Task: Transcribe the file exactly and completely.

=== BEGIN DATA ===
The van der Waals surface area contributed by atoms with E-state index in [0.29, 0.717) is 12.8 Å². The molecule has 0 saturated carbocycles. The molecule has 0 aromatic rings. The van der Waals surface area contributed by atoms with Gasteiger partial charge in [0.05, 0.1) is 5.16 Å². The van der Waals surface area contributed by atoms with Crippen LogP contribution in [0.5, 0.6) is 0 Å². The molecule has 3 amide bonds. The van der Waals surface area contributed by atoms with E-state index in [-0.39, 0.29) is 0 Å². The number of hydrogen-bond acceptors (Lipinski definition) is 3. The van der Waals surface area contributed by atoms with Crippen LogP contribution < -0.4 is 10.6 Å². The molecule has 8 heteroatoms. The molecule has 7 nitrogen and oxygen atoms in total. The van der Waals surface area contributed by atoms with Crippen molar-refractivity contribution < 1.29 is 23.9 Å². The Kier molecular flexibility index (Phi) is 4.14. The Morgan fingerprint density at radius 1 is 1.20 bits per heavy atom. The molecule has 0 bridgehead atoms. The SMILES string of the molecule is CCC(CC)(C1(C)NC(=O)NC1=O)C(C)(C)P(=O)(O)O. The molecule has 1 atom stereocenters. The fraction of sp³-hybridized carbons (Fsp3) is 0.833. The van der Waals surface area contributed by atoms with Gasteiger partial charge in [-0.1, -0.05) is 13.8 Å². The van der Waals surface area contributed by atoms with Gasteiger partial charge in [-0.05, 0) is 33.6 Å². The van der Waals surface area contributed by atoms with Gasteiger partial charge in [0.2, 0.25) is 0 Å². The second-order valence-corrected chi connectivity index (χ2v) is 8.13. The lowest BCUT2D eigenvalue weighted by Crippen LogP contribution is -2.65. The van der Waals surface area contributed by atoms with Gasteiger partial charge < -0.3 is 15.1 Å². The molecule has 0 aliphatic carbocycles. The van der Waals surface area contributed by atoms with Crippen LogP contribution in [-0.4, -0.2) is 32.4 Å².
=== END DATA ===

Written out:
The van der Waals surface area contributed by atoms with E-state index in [0.29, 0.717) is 12.8 Å². The molecule has 0 saturated carbocycles. The molecule has 0 aromatic rings. The van der Waals surface area contributed by atoms with Gasteiger partial charge in [0.05, 0.1) is 5.16 Å². The van der Waals surface area contributed by atoms with Crippen LogP contribution in [0.5, 0.6) is 0 Å². The molecule has 3 amide bonds. The van der Waals surface area contributed by atoms with E-state index in [-0.39, 0.29) is 0 Å². The number of hydrogen-bond acceptors (Lipinski definition) is 3. The van der Waals surface area contributed by atoms with Crippen LogP contribution < -0.4 is 10.6 Å². The molecule has 8 heteroatoms. The molecule has 7 nitrogen and oxygen atoms in total. The van der Waals surface area contributed by atoms with Crippen molar-refractivity contribution < 1.29 is 23.9 Å². The Kier molecular flexibility index (Phi) is 4.14. The Morgan fingerprint density at radius 1 is 1.20 bits per heavy atom. The molecule has 0 bridgehead atoms. The SMILES string of the molecule is CCC(CC)(C1(C)NC(=O)NC1=O)C(C)(C)P(=O)(O)O. The molecule has 1 atom stereocenters. The fraction of sp³-hybridized carbons (Fsp3) is 0.833. The van der Waals surface area contributed by atoms with Gasteiger partial charge in [-0.1, -0.05) is 13.8 Å². The van der Waals surface area contributed by atoms with Gasteiger partial charge in [-0.05, 0) is 33.6 Å². The van der Waals surface area contributed by atoms with Gasteiger partial charge in [0.2, 0.25) is 0 Å². The second-order valence-corrected chi connectivity index (χ2v) is 8.13. The lowest BCUT2D eigenvalue weighted by Crippen LogP contribution is -2.65. The van der Waals surface area contributed by atoms with Gasteiger partial charge < -0.3 is 15.1 Å². The molecule has 0 aliphatic carbocycles. The van der Waals surface area contributed by atoms with Crippen LogP contribution in [-0.4, -0.2) is 32.4 Å².